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New Report Finds More Than Half of Bangladesh Factories Engaged in Subcontracting

Turns out Bangladesh has more than 7,000 garment factories, nearly 65 percent more than previous estimates pegged—and more than half of that total are indirect sourcing, or subcontracting factories.

The staggering figures are part of a report released Thursday by the NYU Stern Center for Business and Human Rights, “Beyond the Tip of the Iceberg: Bangladesh’s Forgotten Apparel Workers,” highlighting Bangladesh’s unregulated factories and the thousands of workers likely at risk as a result.

After a year’s worth of field work in Bangladesh and reviews of five publically available data sets of factories, researchers found that nearly three million workers are producing goods for global brands at factories that fall outside the purview of regulation and international safety improvement initiatives.

“Our research shows that indirect sourcing is an essential element of Bangladesh’s low-cost, high-volume model of garment production,” said Sarah Labowitz, co-director of the Stern Center for Business and Human Rights and co-author of the report. “Though global brands assert that they have strict policies against unauthorized subcontracting, in reality, millions of workers at thousands of smaller factories are producing their goods. Working in these factories is often highly risky, yet virtually no international resources are being applied to them.”

On learning of the report, Siddiqur Rahman, the new president of the Bangladesh Garment Manufacturers and Exporters Association (BGMEA) told Reuters there weren’t 7,000 factories in Bangladesh making for international brands.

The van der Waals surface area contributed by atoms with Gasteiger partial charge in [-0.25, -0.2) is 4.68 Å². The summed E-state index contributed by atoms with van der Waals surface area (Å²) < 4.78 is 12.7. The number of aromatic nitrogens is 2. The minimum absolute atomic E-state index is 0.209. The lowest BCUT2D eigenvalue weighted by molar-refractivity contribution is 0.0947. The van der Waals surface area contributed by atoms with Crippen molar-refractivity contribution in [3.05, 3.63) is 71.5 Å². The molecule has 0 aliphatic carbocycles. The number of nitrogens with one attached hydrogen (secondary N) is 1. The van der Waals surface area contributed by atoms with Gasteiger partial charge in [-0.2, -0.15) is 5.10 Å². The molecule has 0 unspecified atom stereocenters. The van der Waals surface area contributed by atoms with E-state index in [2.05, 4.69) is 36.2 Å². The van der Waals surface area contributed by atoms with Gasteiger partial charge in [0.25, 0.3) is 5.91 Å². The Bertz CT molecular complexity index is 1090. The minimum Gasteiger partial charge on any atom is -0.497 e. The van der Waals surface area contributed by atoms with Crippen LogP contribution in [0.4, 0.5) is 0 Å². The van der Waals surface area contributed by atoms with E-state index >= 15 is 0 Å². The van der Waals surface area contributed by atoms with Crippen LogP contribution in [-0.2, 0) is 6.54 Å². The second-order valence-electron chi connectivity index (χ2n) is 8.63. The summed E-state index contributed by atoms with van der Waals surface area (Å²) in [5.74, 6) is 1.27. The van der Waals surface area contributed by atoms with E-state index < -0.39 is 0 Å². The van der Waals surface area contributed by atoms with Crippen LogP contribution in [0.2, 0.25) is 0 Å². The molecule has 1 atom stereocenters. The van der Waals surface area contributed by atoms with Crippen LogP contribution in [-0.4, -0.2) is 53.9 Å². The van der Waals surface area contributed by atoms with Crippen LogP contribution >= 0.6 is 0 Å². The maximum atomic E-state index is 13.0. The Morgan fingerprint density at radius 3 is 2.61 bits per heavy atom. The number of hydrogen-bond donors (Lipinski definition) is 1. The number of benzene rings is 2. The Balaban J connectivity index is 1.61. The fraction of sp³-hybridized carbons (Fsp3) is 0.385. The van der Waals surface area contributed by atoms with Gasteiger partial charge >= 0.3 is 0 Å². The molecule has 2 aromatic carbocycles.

“Buyers don’t place orders in non-compliant factories,” Rahman said. “Subcontracting factories don’t exist.”

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In reviewing the two factory safety initiatives that followed the 2013 Rana Plaza tragedy in Bangladesh, the Accord on Fire and Building Safety for Bangladesh and the Alliance for Bangladesh Worker Safety—both of which the country’s commerce minister recently said wouldn’t be renewed after their 2018 end—researchers found them to be “narrowly focused.”

North American brands like Macy’s and Gap, which back the Alliance, and European brands like Inditex and H&M that support the Accord, made commitments to spend as much as $100 million over five years to improve factory safety, but according to the report, efforts have gone to a small subset of direct exporters accounting for only 27 percent of factories in Bangladesh.

Stern’s Business and Human Rights center researchers are calling on the Bangladesh government, industry leaders, brands and unions to acknowledge the full scope of the country’s garment sector and the true cost it will take to upgrade it—subcontractor factories included.

The funds required to fix all of Bangladesh’s garment factories, according to the report, is likely to be “much higher” that what’s been committed thus far. The center is also calling for a plan to formalize and regulate indirect sourcing factories.

“Achieving minimum standards in all factories, including indirect suppliers, will require significant additional financial resources,” Labowitz said. “If brands, local manufacturers, governments, international development and financial institutions, and private philanthropy work together and share responsibility for the true costs of a safe and sustainable garment sector, these challenges can be overcome.”

An interactive map with the locations of every registered garment factory in Bangladesh also accompanied the report, and shows facilities by name, details where they are registered, their principal products, capacity and number of employees.